Brow Beat

More Celebrities Should Pull an Adam Driver and Dramatically Exit an Interview Once in a While

In black and white, Adam Driver wears a nice suit.
Adam Driver attends the premiere of Star Wars: The Rise of Skywalker on Monday in Hollywood, California. Rich Fury/Getty Images

This week, the Daily Beast reported that—during an NPR interview about the Noah Baumbach drama Marriage Story—Adam Driver walked out of the studio and didn’t come back after Fresh Air host Terry Gross played a clip from the movie. Driver has not commented on the walkout, but he has spoken frequently about his discomfort over watching or listening to his own performances.

The public response to Driver’s abrupt cancellation has been split between scorn and you-go-guy celebration. Gossip blogger Perez Hilton called him “such a diva.” “Grow up,” tweeted Decider editor Mark Graham (who also chided Gross). “Take the headphones off and promote your movie,” Soledad O’Brien scolded.

His defenders, meanwhile, seem keen to offer exculpation via diagnosis. Actress Jameela Jamil speculated that he might have “anxiety or a phobia.” Writer and activist Charlotte Clymer warned, “We shouldn’t stigmatize mental health” by criticizing Driver. Monica Lewinsky, who walked out of a Fresh Air interview in 1999 when Gross asked her graphic questions, tweeted that “SELF-CARE IS ALWAYS AN OK CHOICE.”

There’s ample evidence that Driver really, really doesn’t enjoy reliving his own performances. In a recent profile in the New Yorker, Michael Schulman described Driver’s aversion as a strong preference dating back years. Gross herself knew this. In a 2015 Fresh Air interview to promote another Baumbach movie, While We’re Young, Driver took off his headphones in the studio while Gross played a clip of Driver in a scene with Naomi Watts and Ben Stiller. “I’ve watched myself or listened to myself before, then always hate it,” he told her. “And then wish I could change it, but you can’t.” He never goes back and watches his old performances, he said. He enjoys the process of acting, and then surrenders control and mentally moves on. The Daily Beast reported that Fresh Air producers invited Driver to remove his headphones again in the 2019 interview, but instead he walked out.

It sure sounds like he doesn’t want to hear himself perform. But what if Driver isn’t clinically anxious or phobic but is simply … an eccentric guy who is reluctant to play by the rules of the Hollywood publicity machine? In my view, that’s refreshing. Which is a more iconic moment: When Marlon Brando graciously accepted an Academy Award in 1955, or when he dramatically rejected it 18 years later?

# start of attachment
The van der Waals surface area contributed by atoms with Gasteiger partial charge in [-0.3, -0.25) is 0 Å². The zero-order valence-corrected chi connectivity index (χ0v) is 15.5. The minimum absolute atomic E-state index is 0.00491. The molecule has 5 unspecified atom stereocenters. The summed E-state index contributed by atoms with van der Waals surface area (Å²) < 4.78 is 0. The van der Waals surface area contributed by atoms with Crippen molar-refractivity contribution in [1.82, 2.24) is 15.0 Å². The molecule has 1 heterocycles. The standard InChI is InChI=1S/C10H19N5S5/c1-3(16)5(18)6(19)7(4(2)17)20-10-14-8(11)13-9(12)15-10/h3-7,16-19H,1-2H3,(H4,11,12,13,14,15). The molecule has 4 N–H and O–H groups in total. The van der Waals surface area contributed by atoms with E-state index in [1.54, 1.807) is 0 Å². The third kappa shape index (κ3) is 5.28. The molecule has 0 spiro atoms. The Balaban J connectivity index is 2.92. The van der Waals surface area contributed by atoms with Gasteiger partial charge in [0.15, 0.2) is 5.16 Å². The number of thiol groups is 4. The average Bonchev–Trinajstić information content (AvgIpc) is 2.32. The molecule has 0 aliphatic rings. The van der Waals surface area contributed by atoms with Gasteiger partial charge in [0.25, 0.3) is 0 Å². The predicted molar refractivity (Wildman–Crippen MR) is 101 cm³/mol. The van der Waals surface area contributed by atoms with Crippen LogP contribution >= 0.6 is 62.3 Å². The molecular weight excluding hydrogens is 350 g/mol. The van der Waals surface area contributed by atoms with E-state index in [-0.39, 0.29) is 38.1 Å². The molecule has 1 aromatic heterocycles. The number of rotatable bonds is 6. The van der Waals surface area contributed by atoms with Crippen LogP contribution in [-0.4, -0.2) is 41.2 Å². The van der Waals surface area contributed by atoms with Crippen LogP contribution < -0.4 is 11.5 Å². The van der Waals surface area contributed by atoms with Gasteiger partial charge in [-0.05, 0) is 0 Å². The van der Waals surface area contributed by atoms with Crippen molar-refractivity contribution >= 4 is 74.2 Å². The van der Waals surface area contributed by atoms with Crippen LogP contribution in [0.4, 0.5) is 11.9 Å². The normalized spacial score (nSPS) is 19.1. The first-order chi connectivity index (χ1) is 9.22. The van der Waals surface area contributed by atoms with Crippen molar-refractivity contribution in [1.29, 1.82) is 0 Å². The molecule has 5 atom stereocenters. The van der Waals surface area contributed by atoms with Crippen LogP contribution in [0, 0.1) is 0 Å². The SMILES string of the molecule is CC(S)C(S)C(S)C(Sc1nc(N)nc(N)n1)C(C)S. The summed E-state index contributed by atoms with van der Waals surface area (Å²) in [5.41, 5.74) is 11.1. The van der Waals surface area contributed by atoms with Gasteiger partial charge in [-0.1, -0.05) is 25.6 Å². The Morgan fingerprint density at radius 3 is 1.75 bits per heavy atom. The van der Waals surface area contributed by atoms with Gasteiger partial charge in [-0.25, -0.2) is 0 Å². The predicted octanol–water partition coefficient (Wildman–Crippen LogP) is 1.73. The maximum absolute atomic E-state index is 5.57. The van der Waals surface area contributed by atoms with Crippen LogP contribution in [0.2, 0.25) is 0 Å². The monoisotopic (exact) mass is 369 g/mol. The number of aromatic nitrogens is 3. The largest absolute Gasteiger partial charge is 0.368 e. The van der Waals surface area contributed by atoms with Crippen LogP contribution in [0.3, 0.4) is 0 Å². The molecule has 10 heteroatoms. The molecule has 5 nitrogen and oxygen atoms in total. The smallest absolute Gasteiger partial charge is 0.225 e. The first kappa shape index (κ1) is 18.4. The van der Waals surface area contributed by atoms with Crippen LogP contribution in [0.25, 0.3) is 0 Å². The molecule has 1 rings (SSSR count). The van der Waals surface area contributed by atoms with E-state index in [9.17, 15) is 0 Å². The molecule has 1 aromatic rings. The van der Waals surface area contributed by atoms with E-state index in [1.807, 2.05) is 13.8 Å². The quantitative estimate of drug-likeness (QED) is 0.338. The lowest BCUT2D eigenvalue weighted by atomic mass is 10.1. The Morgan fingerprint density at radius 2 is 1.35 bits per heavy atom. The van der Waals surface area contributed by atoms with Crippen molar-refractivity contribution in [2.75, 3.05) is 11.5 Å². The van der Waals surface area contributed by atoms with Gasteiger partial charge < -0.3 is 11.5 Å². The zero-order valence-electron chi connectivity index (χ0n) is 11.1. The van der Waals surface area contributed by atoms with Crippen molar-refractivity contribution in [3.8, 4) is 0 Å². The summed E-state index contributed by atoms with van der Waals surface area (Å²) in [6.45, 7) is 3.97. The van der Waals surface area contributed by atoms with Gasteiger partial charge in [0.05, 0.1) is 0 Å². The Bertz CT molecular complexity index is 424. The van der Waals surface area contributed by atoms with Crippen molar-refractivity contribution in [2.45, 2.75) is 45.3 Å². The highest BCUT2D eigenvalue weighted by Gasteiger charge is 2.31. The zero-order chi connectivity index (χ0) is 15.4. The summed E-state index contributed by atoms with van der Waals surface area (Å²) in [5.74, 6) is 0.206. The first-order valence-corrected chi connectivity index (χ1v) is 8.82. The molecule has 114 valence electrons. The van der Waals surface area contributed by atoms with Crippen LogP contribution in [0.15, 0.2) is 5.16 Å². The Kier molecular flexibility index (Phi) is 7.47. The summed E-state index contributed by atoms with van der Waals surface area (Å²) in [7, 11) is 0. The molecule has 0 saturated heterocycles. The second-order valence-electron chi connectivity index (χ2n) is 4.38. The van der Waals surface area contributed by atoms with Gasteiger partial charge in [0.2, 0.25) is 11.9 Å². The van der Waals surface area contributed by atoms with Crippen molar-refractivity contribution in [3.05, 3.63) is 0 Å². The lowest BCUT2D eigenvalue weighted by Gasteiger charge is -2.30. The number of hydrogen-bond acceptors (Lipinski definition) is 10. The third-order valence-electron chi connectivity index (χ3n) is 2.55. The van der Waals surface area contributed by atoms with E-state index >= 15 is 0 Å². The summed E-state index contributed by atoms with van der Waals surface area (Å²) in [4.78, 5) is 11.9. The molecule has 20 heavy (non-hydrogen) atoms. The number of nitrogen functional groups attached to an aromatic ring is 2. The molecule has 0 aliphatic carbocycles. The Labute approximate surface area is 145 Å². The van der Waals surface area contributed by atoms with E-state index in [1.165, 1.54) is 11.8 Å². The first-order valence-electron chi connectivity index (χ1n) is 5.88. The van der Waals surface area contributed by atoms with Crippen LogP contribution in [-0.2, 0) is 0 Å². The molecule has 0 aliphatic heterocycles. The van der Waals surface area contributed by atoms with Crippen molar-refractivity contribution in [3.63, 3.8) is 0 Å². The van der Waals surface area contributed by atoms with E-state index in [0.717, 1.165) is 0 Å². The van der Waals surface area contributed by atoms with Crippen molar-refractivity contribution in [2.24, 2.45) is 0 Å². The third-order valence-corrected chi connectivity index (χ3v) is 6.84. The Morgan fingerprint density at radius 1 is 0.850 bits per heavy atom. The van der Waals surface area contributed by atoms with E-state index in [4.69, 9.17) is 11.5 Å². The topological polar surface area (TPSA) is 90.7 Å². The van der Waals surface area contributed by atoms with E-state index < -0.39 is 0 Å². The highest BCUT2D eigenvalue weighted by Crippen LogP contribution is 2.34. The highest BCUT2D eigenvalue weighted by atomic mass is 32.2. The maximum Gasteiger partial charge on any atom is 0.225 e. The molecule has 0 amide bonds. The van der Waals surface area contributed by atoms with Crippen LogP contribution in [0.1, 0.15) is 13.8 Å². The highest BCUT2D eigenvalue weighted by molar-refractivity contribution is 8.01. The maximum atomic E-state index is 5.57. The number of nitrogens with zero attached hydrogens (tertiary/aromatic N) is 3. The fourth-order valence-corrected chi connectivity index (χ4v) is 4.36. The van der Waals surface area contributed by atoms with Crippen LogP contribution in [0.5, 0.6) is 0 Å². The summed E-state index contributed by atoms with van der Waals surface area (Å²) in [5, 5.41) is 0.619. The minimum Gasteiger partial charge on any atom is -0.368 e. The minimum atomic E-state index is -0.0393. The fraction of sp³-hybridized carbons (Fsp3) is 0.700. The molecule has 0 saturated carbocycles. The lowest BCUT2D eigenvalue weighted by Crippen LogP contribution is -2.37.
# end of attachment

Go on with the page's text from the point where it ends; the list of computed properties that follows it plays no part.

Yes, Driver could have taken off his headphones instead of walking out. He could have “grown up.” Such unpredictability may annoy colleagues and PR people and journalists, but the stakes could hardly be lower. The interview wasn’t live. There’s no indication that Driver yelled at anyone or was otherwise unpleasant. Driver missed out on an opportunity to promote his movie, but Marriage Story has hardly gone unpromoted elsewhere. Fresh Air producers probably had a stressful few days, but it worked out: They ended up airing a rerun of an interview with Conan O’Brien. Everything was fine.

For what it’s worth, directors who have worked with Driver seem largely sympathetic to his process. “I think he’s rightly concerned that he would become conscious of himself in a way that would be harmful to his acting,” Steven Soderbergh told Schulman. In this view, Driver is trying to preserve a certain unselfconsciousness that he considers important to his process and his product. If so, it’s working. Driver has become a household name within just a few years, has played a huge range of meaty roles with top directors, and has been nominated for almost every major award. Even as he promotes Marriage Story, he is starring in an obscure indie movie called Star Wars: The Rise of Skywalker that arrives in theaters this weekend.

But Driver’s defenders who want to diagnose him with anxiety or a phobia seem to be missing the point. And we don’t have to reduce Driver to “self-care icon,” as NBC News put it. His aversion to watching himself on screen might not be a pathology, or some deep internal struggle worthy of our pity. It might just be a thing. My view is that we should welcome it when artists are a little weird and unpredictable, when they push back against the demands of relentless promotional cycles and insatiable fan cohorts. (It’s relevant, perhaps, that Driver concealed the birth of his son from the public for two years after his birth.) Relentless normalcy is boring. Bring on the divas with their superstitions and quirks and strange routines. Not all stars need to be “just like us.”